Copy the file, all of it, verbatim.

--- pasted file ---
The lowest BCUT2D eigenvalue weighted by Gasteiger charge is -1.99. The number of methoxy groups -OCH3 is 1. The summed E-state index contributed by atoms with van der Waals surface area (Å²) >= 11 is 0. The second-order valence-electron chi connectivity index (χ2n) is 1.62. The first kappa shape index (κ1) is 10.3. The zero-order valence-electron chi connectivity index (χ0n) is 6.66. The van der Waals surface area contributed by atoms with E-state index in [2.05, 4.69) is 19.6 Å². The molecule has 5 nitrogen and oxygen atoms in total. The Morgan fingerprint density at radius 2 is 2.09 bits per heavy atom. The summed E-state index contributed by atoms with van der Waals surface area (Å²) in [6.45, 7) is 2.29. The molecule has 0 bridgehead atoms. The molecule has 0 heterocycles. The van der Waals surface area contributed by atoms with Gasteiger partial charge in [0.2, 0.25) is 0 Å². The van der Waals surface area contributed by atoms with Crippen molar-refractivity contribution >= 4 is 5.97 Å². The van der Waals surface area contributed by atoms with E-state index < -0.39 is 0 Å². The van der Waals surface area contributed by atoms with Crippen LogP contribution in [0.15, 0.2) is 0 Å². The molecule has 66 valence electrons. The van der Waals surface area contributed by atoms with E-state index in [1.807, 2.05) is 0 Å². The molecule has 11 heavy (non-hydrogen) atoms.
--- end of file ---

The lowest BCUT2D eigenvalue weighted by Gasteiger charge is -1.99. The number of methoxy groups -OCH3 is 1. The summed E-state index contributed by atoms with van der Waals surface area (Å²) >= 11 is 0. The second-order valence-electron chi connectivity index (χ2n) is 1.62. The first kappa shape index (κ1) is 10.3. The zero-order valence-electron chi connectivity index (χ0n) is 6.66. The van der Waals surface area contributed by atoms with E-state index in [2.05, 4.69) is 19.6 Å². The molecule has 5 nitrogen and oxygen atoms in total. The Morgan fingerprint density at radius 2 is 2.09 bits per heavy atom. The summed E-state index contributed by atoms with van der Waals surface area (Å²) in [6.45, 7) is 2.29. The molecule has 0 bridgehead atoms. The molecule has 0 heterocycles. The van der Waals surface area contributed by atoms with Gasteiger partial charge in [0.2, 0.25) is 0 Å². The van der Waals surface area contributed by atoms with Crippen molar-refractivity contribution >= 4 is 5.97 Å². The van der Waals surface area contributed by atoms with E-state index < -0.39 is 0 Å². The van der Waals surface area contributed by atoms with Crippen LogP contribution in [0.15, 0.2) is 0 Å². The molecule has 66 valence electrons. The van der Waals surface area contributed by atoms with E-state index in [1.807, 2.05) is 0 Å². The molecule has 11 heavy (non-hydrogen) atoms.